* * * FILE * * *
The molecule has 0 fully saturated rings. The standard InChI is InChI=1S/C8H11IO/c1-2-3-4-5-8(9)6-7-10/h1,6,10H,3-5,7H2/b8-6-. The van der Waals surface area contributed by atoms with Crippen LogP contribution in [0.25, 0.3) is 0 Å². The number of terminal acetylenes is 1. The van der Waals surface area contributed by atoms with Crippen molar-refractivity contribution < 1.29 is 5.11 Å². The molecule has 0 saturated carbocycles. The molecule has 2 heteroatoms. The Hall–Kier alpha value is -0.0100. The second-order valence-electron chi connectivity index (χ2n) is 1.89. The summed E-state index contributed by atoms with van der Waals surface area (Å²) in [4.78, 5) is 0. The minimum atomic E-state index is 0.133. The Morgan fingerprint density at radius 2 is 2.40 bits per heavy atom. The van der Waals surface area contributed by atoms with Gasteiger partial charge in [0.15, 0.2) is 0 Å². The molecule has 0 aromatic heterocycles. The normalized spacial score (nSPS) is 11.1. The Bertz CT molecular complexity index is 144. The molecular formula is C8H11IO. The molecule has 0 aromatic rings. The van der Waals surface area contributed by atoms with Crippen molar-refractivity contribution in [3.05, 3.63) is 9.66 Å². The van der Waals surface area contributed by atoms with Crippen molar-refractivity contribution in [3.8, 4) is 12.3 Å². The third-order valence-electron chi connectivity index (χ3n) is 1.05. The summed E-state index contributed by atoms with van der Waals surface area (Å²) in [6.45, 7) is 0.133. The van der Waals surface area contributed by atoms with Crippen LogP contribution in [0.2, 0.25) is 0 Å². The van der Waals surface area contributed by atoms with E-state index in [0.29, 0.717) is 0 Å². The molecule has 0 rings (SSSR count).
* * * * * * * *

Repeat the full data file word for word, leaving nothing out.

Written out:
The molecule has 0 fully saturated rings. The standard InChI is InChI=1S/C8H11IO/c1-2-3-4-5-8(9)6-7-10/h1,6,10H,3-5,7H2/b8-6-. The van der Waals surface area contributed by atoms with Crippen LogP contribution in [0.25, 0.3) is 0 Å². The number of terminal acetylenes is 1. The van der Waals surface area contributed by atoms with Crippen molar-refractivity contribution < 1.29 is 5.11 Å². The molecule has 0 saturated carbocycles. The molecule has 2 heteroatoms. The Hall–Kier alpha value is -0.0100. The second-order valence-electron chi connectivity index (χ2n) is 1.89. The summed E-state index contributed by atoms with van der Waals surface area (Å²) in [4.78, 5) is 0. The minimum atomic E-state index is 0.133. The Morgan fingerprint density at radius 2 is 2.40 bits per heavy atom. The van der Waals surface area contributed by atoms with Gasteiger partial charge in [0.15, 0.2) is 0 Å². The molecule has 0 aromatic heterocycles. The normalized spacial score (nSPS) is 11.1. The Bertz CT molecular complexity index is 144. The molecular formula is C8H11IO. The molecule has 0 aromatic rings. The van der Waals surface area contributed by atoms with Crippen molar-refractivity contribution in [3.05, 3.63) is 9.66 Å². The van der Waals surface area contributed by atoms with Crippen molar-refractivity contribution in [3.8, 4) is 12.3 Å². The third-order valence-electron chi connectivity index (χ3n) is 1.05. The summed E-state index contributed by atoms with van der Waals surface area (Å²) in [6.45, 7) is 0.133. The van der Waals surface area contributed by atoms with Crippen LogP contribution in [0.2, 0.25) is 0 Å². The van der Waals surface area contributed by atoms with E-state index in [0.29, 0.717) is 0 Å². The molecule has 0 rings (SSSR count).